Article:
The flagship of the new venture is the Lumia smartphone, which was built to challenge the Apple iPhone and high-end products from Samsung. Nokia set an alliance with AT&T in the U.S., and the earliest sales figures were impressive. Nokia said it sold more than 2 million units of all its Lumia smartphone models in the quarter that ended March, up from over 1 million in the overlapping November-to-January period. But analysts had expected an even faster uptick in sales. Mikael Rautanen from research firm Inderes said he was expecting twice the sales volume.
Following the muted success of early versions of Lumia devices overseas, the Lumia 900 was launched in America. Nokia announced the most recent model had a software bug that could cause the smartphone to disconnect from data networks. The news was a public relations nightmare and it was widely assumed that U.S. sales would plummet. In response, Nokia said it would issue $100 rebates to owners of the handsets, which is a penny more than what they paid for them. The phone may be broken, but it’s free.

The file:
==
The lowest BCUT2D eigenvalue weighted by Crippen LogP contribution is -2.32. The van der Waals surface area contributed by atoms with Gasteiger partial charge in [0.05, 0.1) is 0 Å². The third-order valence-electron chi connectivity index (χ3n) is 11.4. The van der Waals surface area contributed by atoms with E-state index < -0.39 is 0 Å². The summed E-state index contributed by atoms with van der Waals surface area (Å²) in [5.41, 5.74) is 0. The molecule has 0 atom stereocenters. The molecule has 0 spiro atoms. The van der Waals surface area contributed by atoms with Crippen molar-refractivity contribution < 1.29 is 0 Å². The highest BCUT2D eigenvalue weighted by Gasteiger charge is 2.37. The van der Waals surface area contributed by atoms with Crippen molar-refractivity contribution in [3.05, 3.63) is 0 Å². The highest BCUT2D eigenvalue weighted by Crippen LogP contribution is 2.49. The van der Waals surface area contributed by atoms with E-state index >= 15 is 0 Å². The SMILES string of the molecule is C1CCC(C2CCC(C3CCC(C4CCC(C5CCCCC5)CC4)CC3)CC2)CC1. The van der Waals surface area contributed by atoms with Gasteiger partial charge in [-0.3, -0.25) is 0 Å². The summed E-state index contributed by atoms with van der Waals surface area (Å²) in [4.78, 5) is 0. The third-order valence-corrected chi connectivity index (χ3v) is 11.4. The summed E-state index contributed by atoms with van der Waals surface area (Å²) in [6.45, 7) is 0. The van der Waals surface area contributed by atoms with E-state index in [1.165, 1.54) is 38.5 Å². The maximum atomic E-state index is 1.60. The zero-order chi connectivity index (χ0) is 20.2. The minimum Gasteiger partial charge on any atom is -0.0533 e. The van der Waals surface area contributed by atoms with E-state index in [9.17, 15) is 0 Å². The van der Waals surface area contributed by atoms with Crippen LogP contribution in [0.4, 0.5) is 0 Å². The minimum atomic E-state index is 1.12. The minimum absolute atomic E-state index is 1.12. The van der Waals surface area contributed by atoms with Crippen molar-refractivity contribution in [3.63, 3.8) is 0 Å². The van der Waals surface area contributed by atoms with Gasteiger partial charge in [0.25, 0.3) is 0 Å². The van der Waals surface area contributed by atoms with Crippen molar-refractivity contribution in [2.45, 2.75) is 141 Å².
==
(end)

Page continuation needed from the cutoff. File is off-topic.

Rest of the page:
“Netflix continues downward spiral amid backlash”–AP (9/20/11)
Netflix made it look so easy — growing for so many years. The company started to deliver DVDs by mail in 1999. It effectively competed with industry behemoth Blockbuster, which had more than 4,000 stores until its business started to fall apart in 2009. That same year, Netflix reached 10 million subscribers and offered almost 100,000 titles.
Netflix’s management decided that people would rather get their DVDs by mail instead of driving to a store, and, as was often the case at Blockbuster, paying late fees. The inventiveness of Netflix did not end there. Broadband Internet made it possible to stream movies and TV shows. Netflix set up a streaming service and essentially knocked the DVD players off the tops of many TV sets across America. The product was such a huge success that by early 2011 it had well over 21 million subscribers.
Just as it seemed impossible for Netflix to lose its edge it did what competition could not — it alienated its own customers and caused hundreds of thousands of them to cancel their service.